Most Employers Consider Moving Retirees to the Individual Exchange Market

Sixty-three percent of employers that are planning changes to retiree health coverage are considering or are in the process of moving retirees to individual coverage through a health exchange partnership. About two-thirds of Medicare-eligible retirees in the U.S. are already enrolled in a Medicare plan through the individual market.

John Grosso of Aon Hewitt said, “Changes to the Medicare Part D and Medicare Advantage programs, along with choice, competition, and generally favorable rating rules, have made the individual market very cost-effective compared to the group insurance program. We expect that there will be a similar opportunity for pre-Medicare retirees beginning in 2014.”

Sixty-five percent of plan sponsors would at least consider leveraging an exchange strategy for their pre-Medicare retirees some time after 2013, with or without a subsidy, in order to take advantage of the opportunities created through new state-sponsored health care exchanges and additional PPACA market reforms.

Employers are pursuing two other general retiree health care strategies in response to provisions under the PPACA. Sixty-one percent of employers expect to change their Medicare Part D strategy due the elimination of the tax-favored status of the retiree drug subsidy under the PPACA. Seventeen percent of those plan sponsors made changes in 2011 or 2012, another 11% will make changes for 2013, and 72% are exploring what actions to take and when.  Sixty-two percent of the employers that have decided changes their retiree drug program are moving forward with a group-based Medicare Part D prescription drug plan. Thirty-two percent are leveraging the individual Medicare-eligible health insurance market in some manner.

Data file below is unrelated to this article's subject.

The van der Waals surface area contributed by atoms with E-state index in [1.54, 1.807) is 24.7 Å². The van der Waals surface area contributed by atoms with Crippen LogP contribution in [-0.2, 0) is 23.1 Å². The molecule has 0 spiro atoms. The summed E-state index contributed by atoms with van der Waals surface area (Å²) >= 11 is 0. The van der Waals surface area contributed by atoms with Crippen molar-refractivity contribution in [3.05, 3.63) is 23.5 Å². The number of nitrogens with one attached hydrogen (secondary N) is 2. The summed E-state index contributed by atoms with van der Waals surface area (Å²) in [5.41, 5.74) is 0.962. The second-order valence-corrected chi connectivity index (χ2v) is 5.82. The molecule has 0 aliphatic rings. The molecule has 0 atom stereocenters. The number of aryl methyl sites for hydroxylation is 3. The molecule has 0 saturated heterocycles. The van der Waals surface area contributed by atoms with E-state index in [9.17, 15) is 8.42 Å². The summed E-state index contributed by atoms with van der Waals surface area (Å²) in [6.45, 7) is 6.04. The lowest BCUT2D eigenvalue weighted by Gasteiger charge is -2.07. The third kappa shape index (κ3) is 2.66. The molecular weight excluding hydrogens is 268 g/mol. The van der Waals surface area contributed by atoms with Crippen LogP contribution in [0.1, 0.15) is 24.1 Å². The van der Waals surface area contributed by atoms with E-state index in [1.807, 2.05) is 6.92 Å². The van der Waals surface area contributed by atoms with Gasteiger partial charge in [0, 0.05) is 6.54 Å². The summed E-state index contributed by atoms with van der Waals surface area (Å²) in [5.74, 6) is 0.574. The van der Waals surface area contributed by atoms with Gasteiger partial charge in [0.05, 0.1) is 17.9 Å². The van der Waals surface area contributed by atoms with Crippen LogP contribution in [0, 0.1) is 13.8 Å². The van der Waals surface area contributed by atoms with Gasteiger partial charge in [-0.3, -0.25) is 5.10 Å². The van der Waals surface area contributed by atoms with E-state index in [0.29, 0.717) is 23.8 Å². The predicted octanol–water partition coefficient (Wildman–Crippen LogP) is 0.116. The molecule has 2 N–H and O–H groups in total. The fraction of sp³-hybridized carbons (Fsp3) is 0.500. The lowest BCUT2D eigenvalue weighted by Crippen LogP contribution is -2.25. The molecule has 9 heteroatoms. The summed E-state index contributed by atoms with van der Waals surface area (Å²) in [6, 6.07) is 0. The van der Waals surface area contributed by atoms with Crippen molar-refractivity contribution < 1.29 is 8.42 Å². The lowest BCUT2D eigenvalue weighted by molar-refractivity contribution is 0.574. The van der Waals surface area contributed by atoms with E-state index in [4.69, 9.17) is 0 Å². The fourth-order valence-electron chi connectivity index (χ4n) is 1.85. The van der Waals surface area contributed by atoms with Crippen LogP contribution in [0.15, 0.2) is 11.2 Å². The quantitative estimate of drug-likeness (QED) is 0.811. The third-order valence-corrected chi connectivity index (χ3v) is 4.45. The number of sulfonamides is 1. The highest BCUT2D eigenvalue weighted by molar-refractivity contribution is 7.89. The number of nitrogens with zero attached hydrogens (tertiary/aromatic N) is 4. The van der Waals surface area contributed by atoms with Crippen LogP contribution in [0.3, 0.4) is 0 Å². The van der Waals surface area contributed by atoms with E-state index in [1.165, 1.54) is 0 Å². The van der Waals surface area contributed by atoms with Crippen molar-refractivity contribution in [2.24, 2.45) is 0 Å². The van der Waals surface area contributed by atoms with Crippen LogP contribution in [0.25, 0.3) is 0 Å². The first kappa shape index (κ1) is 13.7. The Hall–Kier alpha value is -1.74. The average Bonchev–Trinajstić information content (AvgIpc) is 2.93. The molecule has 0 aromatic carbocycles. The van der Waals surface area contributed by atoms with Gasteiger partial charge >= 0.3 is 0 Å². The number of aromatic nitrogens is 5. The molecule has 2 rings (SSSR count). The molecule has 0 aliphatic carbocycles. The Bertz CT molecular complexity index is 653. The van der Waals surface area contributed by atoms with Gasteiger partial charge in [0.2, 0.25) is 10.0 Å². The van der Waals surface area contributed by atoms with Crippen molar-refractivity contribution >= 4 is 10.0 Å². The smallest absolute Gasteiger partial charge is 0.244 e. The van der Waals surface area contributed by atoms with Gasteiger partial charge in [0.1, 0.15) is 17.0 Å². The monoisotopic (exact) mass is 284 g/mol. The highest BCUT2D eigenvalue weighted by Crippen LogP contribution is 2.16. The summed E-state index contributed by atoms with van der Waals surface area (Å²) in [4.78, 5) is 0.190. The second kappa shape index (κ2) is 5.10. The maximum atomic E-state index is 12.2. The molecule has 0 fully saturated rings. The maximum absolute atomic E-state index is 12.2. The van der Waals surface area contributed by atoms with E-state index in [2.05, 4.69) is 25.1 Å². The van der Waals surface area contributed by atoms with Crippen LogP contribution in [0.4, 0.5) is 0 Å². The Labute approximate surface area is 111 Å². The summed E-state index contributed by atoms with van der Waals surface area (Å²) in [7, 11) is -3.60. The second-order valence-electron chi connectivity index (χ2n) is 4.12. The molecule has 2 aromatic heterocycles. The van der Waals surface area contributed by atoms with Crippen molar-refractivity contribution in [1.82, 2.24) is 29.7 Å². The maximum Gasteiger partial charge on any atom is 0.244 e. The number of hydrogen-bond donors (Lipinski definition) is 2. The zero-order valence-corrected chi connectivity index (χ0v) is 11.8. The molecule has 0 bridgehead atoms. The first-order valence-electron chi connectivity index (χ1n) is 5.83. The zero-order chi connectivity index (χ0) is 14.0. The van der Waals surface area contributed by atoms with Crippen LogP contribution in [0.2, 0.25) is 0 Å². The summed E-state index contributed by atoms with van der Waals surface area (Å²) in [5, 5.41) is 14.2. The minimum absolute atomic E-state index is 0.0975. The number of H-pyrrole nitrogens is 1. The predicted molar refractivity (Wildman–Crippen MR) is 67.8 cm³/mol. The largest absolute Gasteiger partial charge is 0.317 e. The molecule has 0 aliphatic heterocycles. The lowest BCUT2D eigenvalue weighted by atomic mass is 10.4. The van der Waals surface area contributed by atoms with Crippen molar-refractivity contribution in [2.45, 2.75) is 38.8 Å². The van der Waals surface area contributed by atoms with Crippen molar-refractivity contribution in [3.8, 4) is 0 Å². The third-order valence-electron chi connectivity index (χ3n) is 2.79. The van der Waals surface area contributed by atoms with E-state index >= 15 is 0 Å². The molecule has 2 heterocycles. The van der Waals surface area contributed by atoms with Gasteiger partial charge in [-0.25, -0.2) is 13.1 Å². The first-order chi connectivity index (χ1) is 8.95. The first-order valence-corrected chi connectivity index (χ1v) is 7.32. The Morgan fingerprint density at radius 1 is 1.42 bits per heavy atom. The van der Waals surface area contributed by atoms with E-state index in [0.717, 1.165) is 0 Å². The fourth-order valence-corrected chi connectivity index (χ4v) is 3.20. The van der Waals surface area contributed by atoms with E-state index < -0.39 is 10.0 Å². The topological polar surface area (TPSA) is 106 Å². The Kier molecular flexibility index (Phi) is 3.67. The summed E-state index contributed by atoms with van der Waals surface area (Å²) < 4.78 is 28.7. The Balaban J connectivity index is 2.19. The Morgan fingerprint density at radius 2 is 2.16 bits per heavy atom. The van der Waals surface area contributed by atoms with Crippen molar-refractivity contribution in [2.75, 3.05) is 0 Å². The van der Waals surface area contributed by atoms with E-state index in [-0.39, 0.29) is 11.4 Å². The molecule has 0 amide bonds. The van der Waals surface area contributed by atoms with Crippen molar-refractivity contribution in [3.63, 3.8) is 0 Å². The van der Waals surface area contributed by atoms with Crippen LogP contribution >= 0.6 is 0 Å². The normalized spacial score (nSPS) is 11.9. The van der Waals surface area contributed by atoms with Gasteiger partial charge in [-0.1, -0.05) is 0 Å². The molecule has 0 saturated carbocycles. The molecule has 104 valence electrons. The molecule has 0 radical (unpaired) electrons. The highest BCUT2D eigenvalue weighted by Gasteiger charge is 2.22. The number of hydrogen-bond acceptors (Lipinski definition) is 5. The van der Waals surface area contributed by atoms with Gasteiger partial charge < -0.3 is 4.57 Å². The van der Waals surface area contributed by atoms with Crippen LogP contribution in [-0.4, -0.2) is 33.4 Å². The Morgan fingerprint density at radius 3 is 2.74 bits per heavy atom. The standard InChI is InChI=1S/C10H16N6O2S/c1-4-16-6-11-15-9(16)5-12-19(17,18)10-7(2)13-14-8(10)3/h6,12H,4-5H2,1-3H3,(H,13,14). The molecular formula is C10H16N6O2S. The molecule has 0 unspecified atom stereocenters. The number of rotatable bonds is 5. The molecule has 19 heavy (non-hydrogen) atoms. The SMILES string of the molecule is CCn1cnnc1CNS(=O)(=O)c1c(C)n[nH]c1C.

Changes to the tax-favored status of the retiree drug subsidy and improvements to the Medicare Part D program are driving significant change in the employer-sponsored retiree health care market. These enhancements allow for cost savings for plan sponsors and retirees while preserving retiree benefits, explained Grosso.

Twenty-nine percent of plan sponsors expect to change plan features, such as deductibles, copayments, and coinsurance; 22% favor sourcing coverage through the state exchanges, and 18% favor changing retiree premium cost-sharing in some way.

While most employers say they will need to manage exposure to excise taxes, 69% don’t expect to implement these actions in the near-term. “Even though the excise tax is not scheduled to take effect until 2018, plan sponsors must reflect any anticipated excise tax exposure on their financial statements. Some employers have already made changes to their retiree strategy to limit this impact, but others with higher cost plans should, at a minimum, evaluate how they can preserve the tax efficiency of their program on behalf of the plan sponsor and participating retirees,” said Milind Desai, retirement actuary at Aon Hewitt. For more information,

Last Updated 05/25/2022

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